I decided after the election last year that I was going to be more politically involved because I need to.  So I ran for an office (treasurer) in my union local.  And I won, because no one else was running.  But then we arranged for me to put off taking over because I was away.

So this week was take over week.  There've been meetings.

And what I noticed: leftist men talk over me just like non-leftist men.

We are all white (officer group).  We need to change that.  Every single officer would agree.  But no one had taken even the minimal step of offering support at the community MLK day event.  Or at the Juneteenth event.  (The list goes on.)  First, the union should be there offering support because we should support these events.  Second, the union should be there offering support so that folks see that we're there.  Because we should be supporting these events.  And so on.

Being new, I seem to have some energy that time has worn out of the others.  I should take advantage of that while I can.

I did, in fact.  I used my new connection with staff folks (I had lunch with the person I met at the professional development day) to ask who's in charge of new faculty/academic staff orientation, and emailed that person asking if the union could have 10-15 minutes of time, or at least if we could set up a table to introduce people to the union.  The person in charge responded enthusiastically.

The union has no actual power because of state laws.  But we can do things that would be helpful to people.  For example, we can help organize people to work on phone banks, and the union temple in town has equipment and so forth.

It took us an hour to go to the bank to do the signature hand over, and we couldn't actually do it because the prior secretary and current president didn't think to ask what paperwork we needed (and neither did I), so we didn't have the paperwork.  Duh.

At any rate, I expect I'll be blogging a bit about being more active in the union now.




Friday, January 26, 2018

Massaging Numbers and Dishonesty

I just got one of those cheerleading emails from our public relations folks, the sort they send out pretty much every week.  This one had a blurb that said that our [Program] was rated in the top five on the US News and World Report thingy.  It had a clicky link, so I clicked, and it took me to a blurb on my uni's website, that pretty much said the same thing.  But there's no link to the actual US News article or site.  So of course, I googled it.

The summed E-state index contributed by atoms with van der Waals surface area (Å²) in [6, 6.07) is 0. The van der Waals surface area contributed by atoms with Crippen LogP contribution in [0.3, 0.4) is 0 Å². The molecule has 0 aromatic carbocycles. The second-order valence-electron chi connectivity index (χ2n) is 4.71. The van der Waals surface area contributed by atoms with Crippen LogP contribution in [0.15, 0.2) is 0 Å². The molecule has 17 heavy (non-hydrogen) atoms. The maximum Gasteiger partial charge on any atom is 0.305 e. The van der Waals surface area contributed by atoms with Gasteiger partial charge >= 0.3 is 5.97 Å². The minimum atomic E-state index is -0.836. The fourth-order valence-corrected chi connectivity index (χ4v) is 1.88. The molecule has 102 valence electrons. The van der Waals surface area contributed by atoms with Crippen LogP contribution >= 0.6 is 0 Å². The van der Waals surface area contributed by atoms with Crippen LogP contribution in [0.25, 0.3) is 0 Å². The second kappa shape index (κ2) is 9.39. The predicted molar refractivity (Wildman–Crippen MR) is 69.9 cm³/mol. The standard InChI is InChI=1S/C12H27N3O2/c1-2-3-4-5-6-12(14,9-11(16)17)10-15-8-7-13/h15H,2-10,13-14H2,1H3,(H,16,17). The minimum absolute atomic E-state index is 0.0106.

And for [Program] we're actually tied for a teen #.  That's good, heck, great for our regional school.  But it's not top 5.

But you can add limiters, so I started playing with them.  And yes, if you add a specific limiter, there we are, top 5.  But the blurb doesn't say anything about the limiter which is totally reasonable, and could have been honestly clarified with one more word in the blurb.  And honestly, no one reading the blurb would have worried about the limiter.

But as it is, we sound dishonest.  I hate that our PR folks feel like they need to be dishonest, to make us try to sound better than we are.  (And we're pretty good at what we do.)

Wednesday, January 24, 2018

Trouble Getting Started

For some reason, I'm having real trouble this week getting myself to start practicing violin.  Once I've started, I'm quite happy plugging along.  But getting started is a whole different thing.  I need mojo!

I'm slowly coming back to where I was when I left in August.  I'm really rueing my lack of practice while overseas.  But, what's done is done.

I can do scales and broken thirds again, including scales in 2nd, 3rd, and 4th position.  I haven't practiced the left hand moving between positions much (the actual shifting), though.

I've been working on the bowing technique book, from the beginning.  It's slow going, and it takes a lot of concentration.  I need to start back on the fingering technique book, the shifting book, and the double stop book.

I'm in the midst of Suzuki Book 3 again.  Book 1 was sort of hard, then things got easier with Book 2, I think because my hands started remembering what they were supposed to do again.  And with Book 3, I'm sometimes surprised at how I can read through a piece and do okay even the first time through, and then with some attention, get it sounding pretty decent.  Both Book 2 and Book 3 pieces took me a fair bit of work the first time, and I think the memory of that work is slowly rebuilding.

I need to start working on the vibrato thing again.  I was at the point of beginning to try to move my wrist slowly and such.  It's going to be slow going, I think, because it's sort of a weird motion.

Sometimes I watch youtube videos of Itzhak Perlman or Hilary Hahn, and their hands look so relaxed and soft on their instruments that it's a wonder everything doesn't just fall.